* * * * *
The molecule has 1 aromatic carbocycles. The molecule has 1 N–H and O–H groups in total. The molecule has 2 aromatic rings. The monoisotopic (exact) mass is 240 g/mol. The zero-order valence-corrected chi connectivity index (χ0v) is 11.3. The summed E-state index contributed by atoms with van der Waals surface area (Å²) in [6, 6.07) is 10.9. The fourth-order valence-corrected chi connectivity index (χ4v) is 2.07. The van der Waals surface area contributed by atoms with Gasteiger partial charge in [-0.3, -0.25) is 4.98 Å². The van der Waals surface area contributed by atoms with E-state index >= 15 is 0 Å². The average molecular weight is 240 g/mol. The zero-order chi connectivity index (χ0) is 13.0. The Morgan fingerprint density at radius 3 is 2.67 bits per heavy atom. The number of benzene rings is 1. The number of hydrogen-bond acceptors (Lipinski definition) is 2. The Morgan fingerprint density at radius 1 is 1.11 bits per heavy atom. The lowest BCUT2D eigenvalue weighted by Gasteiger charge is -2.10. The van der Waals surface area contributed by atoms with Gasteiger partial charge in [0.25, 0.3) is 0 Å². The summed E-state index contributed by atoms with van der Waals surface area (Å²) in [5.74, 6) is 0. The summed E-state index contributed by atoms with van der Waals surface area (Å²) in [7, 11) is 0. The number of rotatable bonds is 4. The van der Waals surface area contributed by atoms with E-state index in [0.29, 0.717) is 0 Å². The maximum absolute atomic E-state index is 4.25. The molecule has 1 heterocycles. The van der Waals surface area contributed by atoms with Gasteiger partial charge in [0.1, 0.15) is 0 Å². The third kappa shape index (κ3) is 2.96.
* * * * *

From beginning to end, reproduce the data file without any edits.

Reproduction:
The molecule has 1 aromatic carbocycles. The molecule has 1 N–H and O–H groups in total. The molecule has 2 aromatic rings. The monoisotopic (exact) mass is 240 g/mol. The zero-order valence-corrected chi connectivity index (χ0v) is 11.3. The summed E-state index contributed by atoms with van der Waals surface area (Å²) in [6, 6.07) is 10.9. The fourth-order valence-corrected chi connectivity index (χ4v) is 2.07. The van der Waals surface area contributed by atoms with Gasteiger partial charge in [-0.3, -0.25) is 4.98 Å². The van der Waals surface area contributed by atoms with E-state index >= 15 is 0 Å². The average molecular weight is 240 g/mol. The zero-order chi connectivity index (χ0) is 13.0. The Morgan fingerprint density at radius 3 is 2.67 bits per heavy atom. The number of benzene rings is 1. The number of hydrogen-bond acceptors (Lipinski definition) is 2. The Morgan fingerprint density at radius 1 is 1.11 bits per heavy atom. The lowest BCUT2D eigenvalue weighted by Gasteiger charge is -2.10. The van der Waals surface area contributed by atoms with Gasteiger partial charge in [0.25, 0.3) is 0 Å². The summed E-state index contributed by atoms with van der Waals surface area (Å²) in [5.74, 6) is 0. The summed E-state index contributed by atoms with van der Waals surface area (Å²) in [7, 11) is 0. The number of rotatable bonds is 4. The van der Waals surface area contributed by atoms with E-state index in [0.29, 0.717) is 0 Å². The maximum absolute atomic E-state index is 4.25. The molecule has 1 heterocycles. The van der Waals surface area contributed by atoms with Gasteiger partial charge in [0.1, 0.15) is 0 Å². The third kappa shape index (κ3) is 2.96.